The last 13 minutes of last week's shock 3-1 Champions League defeat to BATE Borisov was hardly the game in which many envisaged Bastian Schweinsteiger making his 400th appearance for Bayern Munich. It might be rash to suggest that Bayern lost the game because of his absence but on his current form, it's hardly a radical suggestion. In late September of this year, Schweinsteiger was quoted as saying he would "never make peace with last season". Most modern footballers wouldn't. They would drift and forever be labelled as "shadows of themselves". Bayern finished second place in all three competitions that they were in, with Schweinsteiger missing one of those penalties in the Champions League final. Following this was a forgetful European Championships where questions were asked about his form, his fitness and most importantly his place in the side. Herr Schweinsteiger has taken rather a well-rounded battering for the majority of this year and yet has started this season in nothing short of superb form.
According to the former winger, Borussia Dortmund's rise has been "a huge incentive" for Bayern and having had the privilege of watching Schweinsteiger live this year, there seems to be no doubt they've been an incentive for him too. He appears to have shrugged off an ankle injury that had plagued him for some time and has burst back into life, and surely back into Joachim Loew's thoughts. Interestingly enough, it was apparently that same old ankle injury that prevented him from starting against BATE Borisov. I think Heynckes's disappointment in Martinez suggests that he could have played Schweinsteiger, but he chose not to. As I said previously, this isn't the sole reason Bayern lost the game, but his presence may well have made a difference. His display against VfL Wolfsburg this season had echoes of the 2010 World Cup when Schweinsteiger was revered as the best in the business. He had 103 touches of the ball, scored his 50th goal for Bayern and orchestrated like we remember him doing. As a unit Bayern looked as destructive as ever but when you take into account all that has happened to Schweinsteiger in the last year, his improvement and yes, it is an improvement, is incredible. It would have been easy for him to lie down, let his year engulf him and struggle to respond to the EUR40 million arrival of Javi Martinez. Along with Luis Gustavo (who has started in remarkable fashion) though, the pair have staved off the magic surrounding the young Spaniard and have thrown down the proverbial gauntlet. Interestingly, Martinez has yet to pick it up.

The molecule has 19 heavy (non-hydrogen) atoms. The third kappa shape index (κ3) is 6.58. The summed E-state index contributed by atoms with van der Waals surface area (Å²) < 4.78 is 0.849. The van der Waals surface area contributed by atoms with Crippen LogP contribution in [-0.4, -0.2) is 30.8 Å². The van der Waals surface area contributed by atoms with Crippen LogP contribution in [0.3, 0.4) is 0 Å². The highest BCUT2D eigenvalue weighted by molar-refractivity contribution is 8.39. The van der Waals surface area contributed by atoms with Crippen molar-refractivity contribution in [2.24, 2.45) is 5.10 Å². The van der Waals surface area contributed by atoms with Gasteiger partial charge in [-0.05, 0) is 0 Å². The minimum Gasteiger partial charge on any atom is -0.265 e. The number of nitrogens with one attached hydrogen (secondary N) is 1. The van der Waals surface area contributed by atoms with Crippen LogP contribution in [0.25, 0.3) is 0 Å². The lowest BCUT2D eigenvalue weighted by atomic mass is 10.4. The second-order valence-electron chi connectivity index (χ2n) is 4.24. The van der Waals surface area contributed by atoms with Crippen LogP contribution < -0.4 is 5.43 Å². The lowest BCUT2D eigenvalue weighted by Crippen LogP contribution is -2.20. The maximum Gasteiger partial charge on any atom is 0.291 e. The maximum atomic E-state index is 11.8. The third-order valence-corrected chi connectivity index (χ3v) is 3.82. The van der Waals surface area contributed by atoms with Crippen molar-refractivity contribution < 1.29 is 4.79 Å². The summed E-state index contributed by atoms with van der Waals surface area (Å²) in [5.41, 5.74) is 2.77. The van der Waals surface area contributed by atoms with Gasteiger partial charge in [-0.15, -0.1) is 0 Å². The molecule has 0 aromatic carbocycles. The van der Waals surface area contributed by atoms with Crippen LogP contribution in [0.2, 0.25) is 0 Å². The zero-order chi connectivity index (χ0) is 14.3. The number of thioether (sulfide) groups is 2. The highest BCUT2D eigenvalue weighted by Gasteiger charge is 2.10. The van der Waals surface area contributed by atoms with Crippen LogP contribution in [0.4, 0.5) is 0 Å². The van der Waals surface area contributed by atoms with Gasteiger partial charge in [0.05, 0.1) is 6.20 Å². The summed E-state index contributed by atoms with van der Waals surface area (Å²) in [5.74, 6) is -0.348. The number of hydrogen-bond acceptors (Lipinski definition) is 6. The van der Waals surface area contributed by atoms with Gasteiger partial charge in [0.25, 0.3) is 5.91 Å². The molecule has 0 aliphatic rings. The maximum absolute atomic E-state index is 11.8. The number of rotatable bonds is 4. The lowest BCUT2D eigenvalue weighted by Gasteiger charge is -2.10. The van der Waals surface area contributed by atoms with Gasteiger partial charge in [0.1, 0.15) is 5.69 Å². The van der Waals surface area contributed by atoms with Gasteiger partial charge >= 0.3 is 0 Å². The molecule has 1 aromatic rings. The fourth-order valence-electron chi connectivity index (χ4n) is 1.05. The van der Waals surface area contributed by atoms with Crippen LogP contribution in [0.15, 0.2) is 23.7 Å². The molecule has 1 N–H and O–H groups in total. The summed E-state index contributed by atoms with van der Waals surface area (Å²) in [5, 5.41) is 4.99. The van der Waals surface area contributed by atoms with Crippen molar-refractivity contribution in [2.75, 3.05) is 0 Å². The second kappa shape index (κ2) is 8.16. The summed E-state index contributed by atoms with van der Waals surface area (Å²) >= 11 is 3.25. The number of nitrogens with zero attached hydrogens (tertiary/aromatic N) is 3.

The 28 year old has two great feet, an attribute far rarer than people realise and is clinical in the tackle. He has 107 international caps to his name and although he doesn't wear the material armband, he certainly wears the emotional one. One other statistic worthy of note is the fact he has never seen a straight red for Bayern Munich, despite the toughness of his tackle. Barring a lengthy injury absence, this could be one of Bastian Schweinsteiger's best seasons to date. Pivotally, he is in the mood and his teammates have not only recognised that but have responded in similar fashion.